I didn’t really want the refashioned blouse to look the same as any women’s oxford you can buy with very masculine features.  All the men’s-inspired women’s oxfords I have tried on before are stiff and uncomfortable, always wrinkling up my body, and too stiff and proper.  I wanted this one to be softer and unique.  So I took the most liberty with the sleeves.  I played around with several tweaks to the hem until I found what I liked.  I made a handful of ¼ pin tucks up for a few inches to lightly puff the sleeves out and add interest and shaping, like a mock cuff.  I might have seen something like this as inspiration, but I don’t remember where or if I did, so perhaps it was all my idea, so I’d like to think.  This was pretty much just what I wanted without having a specific idea for the sleeves – something subtly standout that adds yet doesn’t distract.

My new sleeves did not fit very well after all was done – they pulled at the underarms.  So I unpicked and added in a self-drafted underarm gusset.  That was the perfect fix for a loose fit that grazes over my body and stays relaxed in wearing ease.  Happily my self-drafted gussets turned out so much better than when I have to use a pattern.  The mid-weight cotton-poly blend was really easy to work with, too, so that helped.  Gussets are so hard to capture in a photograph!  An armpit picture is rarely graceful.

The best refashions happen when I don’t force ideas but let what comes naturally into my head be translated through my sewing.  It might not be the most complimentary thing I have made but I love it.  This blouse is comfy and all my own design – no pattern!  It is finally the blue pin point oxford I have always wanted with no cost on my part and one less item saved from the garbage!

My second project to be featured is something that will not be seen out of the inner household sphere.  Two nightgowns that were now too small and no longer interesting for me were turned into one quaintly freshened up little dress for bedtime.  I really liked the prints of both of the two and I had a housecoat to match the polka dot one so they were worth saving to me.  The main issue was the too small bust and shoulders on both.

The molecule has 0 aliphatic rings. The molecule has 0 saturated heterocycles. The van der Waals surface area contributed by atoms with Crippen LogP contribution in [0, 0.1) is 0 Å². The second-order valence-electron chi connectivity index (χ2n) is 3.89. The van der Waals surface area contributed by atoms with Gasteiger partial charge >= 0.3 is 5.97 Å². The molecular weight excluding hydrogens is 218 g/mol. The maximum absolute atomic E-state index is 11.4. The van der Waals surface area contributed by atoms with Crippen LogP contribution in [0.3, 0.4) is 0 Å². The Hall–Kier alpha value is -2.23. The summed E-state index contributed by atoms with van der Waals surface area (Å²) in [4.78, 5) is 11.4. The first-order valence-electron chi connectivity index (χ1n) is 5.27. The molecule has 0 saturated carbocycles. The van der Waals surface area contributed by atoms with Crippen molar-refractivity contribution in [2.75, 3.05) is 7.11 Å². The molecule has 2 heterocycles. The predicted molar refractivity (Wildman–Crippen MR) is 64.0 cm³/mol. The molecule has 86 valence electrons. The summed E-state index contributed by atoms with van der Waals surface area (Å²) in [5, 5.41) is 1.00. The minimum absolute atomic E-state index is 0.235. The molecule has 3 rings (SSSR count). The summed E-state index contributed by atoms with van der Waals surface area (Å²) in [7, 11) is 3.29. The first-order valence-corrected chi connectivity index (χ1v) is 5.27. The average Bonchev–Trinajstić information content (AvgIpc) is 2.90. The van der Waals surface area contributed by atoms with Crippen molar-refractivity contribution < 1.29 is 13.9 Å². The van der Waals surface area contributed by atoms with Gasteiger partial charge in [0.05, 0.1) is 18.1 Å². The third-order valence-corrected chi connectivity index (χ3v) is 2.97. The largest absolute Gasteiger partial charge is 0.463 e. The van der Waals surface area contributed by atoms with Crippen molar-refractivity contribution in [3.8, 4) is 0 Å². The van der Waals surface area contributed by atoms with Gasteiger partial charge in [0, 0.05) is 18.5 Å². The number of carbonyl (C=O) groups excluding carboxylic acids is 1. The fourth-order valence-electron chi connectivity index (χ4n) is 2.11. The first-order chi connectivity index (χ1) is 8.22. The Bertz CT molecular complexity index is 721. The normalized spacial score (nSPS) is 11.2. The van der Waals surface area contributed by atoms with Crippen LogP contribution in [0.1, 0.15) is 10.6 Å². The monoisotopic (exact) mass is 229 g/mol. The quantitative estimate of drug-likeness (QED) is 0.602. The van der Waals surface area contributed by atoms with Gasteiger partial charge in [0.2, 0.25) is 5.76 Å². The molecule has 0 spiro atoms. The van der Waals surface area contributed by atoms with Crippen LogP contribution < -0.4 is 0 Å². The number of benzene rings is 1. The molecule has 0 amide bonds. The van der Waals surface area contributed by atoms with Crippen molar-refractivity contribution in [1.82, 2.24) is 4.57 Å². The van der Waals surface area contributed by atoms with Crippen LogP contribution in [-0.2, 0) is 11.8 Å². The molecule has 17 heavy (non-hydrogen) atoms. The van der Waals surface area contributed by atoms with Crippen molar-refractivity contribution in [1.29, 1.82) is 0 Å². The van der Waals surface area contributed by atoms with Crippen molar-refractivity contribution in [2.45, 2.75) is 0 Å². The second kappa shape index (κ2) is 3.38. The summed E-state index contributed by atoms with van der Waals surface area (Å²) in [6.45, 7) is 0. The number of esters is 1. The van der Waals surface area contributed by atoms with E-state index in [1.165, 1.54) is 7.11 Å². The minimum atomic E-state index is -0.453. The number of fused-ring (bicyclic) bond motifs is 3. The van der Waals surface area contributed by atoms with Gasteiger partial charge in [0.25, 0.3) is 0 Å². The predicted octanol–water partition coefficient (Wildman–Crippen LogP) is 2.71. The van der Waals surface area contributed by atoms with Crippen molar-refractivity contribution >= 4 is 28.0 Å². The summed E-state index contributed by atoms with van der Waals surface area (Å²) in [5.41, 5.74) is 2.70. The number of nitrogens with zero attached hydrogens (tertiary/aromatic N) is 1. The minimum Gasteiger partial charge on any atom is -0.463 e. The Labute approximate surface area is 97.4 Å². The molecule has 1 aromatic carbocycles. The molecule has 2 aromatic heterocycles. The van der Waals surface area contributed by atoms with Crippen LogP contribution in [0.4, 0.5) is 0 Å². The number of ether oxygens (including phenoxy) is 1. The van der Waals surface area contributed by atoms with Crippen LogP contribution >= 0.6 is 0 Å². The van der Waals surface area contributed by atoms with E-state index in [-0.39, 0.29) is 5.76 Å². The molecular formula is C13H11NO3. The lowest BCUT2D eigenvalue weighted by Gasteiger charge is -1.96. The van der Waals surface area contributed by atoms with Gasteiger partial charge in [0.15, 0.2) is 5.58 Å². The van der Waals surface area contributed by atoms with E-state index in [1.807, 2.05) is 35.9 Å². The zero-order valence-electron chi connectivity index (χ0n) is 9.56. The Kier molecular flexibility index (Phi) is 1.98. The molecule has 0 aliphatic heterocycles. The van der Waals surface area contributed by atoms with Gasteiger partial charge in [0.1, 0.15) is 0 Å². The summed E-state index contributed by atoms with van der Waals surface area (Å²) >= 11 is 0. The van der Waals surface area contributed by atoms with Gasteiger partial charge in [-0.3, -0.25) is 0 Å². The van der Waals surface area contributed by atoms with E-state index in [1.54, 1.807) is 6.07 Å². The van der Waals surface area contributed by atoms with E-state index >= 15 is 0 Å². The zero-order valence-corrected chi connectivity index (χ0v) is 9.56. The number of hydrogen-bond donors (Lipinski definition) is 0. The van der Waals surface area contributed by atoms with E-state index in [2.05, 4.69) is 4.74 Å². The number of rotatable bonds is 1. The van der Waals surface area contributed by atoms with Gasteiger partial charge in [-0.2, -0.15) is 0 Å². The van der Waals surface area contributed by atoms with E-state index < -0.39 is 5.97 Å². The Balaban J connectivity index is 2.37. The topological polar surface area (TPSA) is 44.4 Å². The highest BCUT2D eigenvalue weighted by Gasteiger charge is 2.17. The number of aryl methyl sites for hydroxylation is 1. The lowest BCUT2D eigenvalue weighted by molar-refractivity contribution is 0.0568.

The tank polka dot one was too short for my taste so it was designated to be the add-on to the floral print one.  I cut off the short little cap sleeves on the floral one and then cut several inches down into the side seam to open up the bust.  Those old sleeves were used to re-draft new ones off of the tank nightgown, based on both the measurements of the new armscye and this stray vintage pattern sleeve I had on hand.  My new sleeves disguise the fact that the sleeve is too far into my shoulder and they are generous enough to fill in for where the old ones failed…besides being so cute!  The self-faced, fold-over style also saved me from having to do a hem!

Okay, so the fit was saved on the nightgown. Next was the challenge of figuring out what to do with the extra polka dot knit.  I cut a total of four rectangle strips out of the leftovers and sewed them into one long continuous strip to make a giant ruffle for adding on the hem!  The fun contrast of the two prints and the quaint frill along the hem makes this real treat because it is something I would not try for my real dresses and blouses.  That doesn’t mean I don’t enjoy it, though, because I secretly have a crush on the “shabby chic” aesthetic.  There’s nothing better than having your home clothes for relaxing being something which automatically cheers you up and makes you smile…exactly what my new refashioned nightgown does for me!